Jimmy Vielkind reports: A bill to cap rent payments for HIV patients suffered a rare feat Thursday: it was voted down on the floor of the state Senate, 26-27. ...This has long been a personal priority for Sen. Tom Duane, D-Manhattan, who has been living with HIV since the mid-1990s. He is retiring at the end of this year, and asked Senate Majority Leader Dean Skelos to bring it to a floor vote before the Senate adjourns at the end of next week.”

Obama Camp Signals Opposition to Charles Barron (BuzzFeed)
BuzzFeed Staff write: “A second senior Democrat, who is close to the White House, noted that the Administration had quietly sent its own message: Jeffries, a lawyer who has drawn union opposition for his support for charter schools, was invited to a fundraiser for President Obama at the Waldorf Astoria in New York City two weeks ago, to have his photograph taken with Obama and Clinton — a valuable piece of campaign literature in a heavily African-American district.”

Restaurant Industry Moves Against Gas Drilling (NYT)
Glenn Collins writes: “Restaurant industry opposition to the controversial gas-drilling method known as hydraulic fracturing is growing as increasing numbers of high-profile New York chefs, restaurateurs, food suppliers and industry executives have joined the effort to lobby Gov. Andrew M. Cuomo, the State Legislature and the State Department of Environmental Conservation to ban the process. More than 90 kitchen celebrities and food-business leaders have publicly given their support to Chefs for the Marcellus, an anti-fracturing advocacy group named after the natural-gas-rich Marcellus Shale rock formation that runs under several states.”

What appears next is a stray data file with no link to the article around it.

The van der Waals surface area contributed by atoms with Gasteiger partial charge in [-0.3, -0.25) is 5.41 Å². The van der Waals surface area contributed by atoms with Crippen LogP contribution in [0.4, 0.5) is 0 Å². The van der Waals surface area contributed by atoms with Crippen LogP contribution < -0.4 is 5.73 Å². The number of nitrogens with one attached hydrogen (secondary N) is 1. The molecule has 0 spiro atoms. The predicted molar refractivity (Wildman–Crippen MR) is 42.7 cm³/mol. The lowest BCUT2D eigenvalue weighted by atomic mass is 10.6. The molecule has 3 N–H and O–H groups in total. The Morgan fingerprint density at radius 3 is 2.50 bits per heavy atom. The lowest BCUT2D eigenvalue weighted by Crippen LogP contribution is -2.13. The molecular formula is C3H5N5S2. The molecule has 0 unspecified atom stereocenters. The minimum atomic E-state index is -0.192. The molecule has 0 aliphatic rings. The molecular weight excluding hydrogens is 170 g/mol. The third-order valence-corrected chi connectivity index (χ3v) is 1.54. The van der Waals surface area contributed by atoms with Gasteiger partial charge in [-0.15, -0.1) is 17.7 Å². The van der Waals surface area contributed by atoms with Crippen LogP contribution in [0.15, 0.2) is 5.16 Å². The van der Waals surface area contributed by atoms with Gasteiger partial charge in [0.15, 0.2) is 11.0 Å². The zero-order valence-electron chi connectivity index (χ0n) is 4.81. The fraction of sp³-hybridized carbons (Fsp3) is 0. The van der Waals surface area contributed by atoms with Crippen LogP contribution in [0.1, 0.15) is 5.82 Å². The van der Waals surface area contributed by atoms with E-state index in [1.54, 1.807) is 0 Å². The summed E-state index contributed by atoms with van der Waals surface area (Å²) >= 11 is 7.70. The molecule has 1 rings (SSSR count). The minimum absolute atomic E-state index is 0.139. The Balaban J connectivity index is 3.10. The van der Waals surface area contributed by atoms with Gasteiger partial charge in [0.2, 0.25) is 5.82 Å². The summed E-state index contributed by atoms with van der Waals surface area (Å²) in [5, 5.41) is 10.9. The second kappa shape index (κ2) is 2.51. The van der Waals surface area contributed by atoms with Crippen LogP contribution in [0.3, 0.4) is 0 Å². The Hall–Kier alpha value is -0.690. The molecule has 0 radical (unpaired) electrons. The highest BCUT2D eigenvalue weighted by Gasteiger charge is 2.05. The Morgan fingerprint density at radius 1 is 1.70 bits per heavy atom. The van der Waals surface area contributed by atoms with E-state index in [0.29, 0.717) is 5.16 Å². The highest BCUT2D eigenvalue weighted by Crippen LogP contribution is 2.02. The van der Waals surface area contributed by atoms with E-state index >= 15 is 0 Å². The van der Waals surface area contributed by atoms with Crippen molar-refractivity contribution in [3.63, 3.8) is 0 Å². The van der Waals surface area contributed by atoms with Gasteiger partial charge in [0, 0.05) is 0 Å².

Parlors Face Age-Limit Bill Over Tanning by Teenagers (NYT)
Eric Newcomer writes: “Under a bill working its way through Albany, teenagers under 17 would be able to get suntans only the old-fashioned way: from the sun. The measure, which has already passed the State Assembly and is expected to be approved by the State Senate, prohibits anyone 16 or younger from using an indoor tanning booth.”

Topless Tryst Teach Gets Second Chance (NYP)
Yoav Gonen and Jose Martinez: “Alini Brito — whose notorious topless classroom tryst with French teacher Cindy Mauro turned Brooklyn’s James Madison HS into a laughingstock — sued the Department of Education last year in an attempt to score a new disciplinary hearing. In a blistering decision, Supreme Court Justice Alice Schlesinger slammed the city and eviscerated an arbitrator for dishing out an “excessive and shockingly severe” punishment to the teacher.”

First Success for Bronx Prosecutor  Pursuing  Cold Case Killers with New DNA Technology (NYDN)
Daniel Beekman writes: “The stunning May 10 indictment of James Martin in the 1998 rape and murder of a Bronx teenager could be the first of many cold case prosecutions to grab headlines in the borough over the next few years. The Bronx District Attorney's Office is pouring time and resources into unsolved murders committed between 1995 and 2000, said Rachel Singer, the assistant district attorney in charge of the $100,000 project, which could grow even larger this fall.     The objective is to prosecute homicide cases that were unsolvable 15 years ago, using new DNA technology.”

Behind Those Cool Squirts in Summer, Many Plumbers (NYT)
Lisa Foderarao writes: “So many fountains. So little time.That might be the mantra of the parks department’s battalion of plumbers: 43 men with the unenviable task of keeping 3,114 drinking fountains flowing in the hot summer months, just as millions of parched New Yorkers and tourists descend on playgrounds, ball fields, beaches and parks.”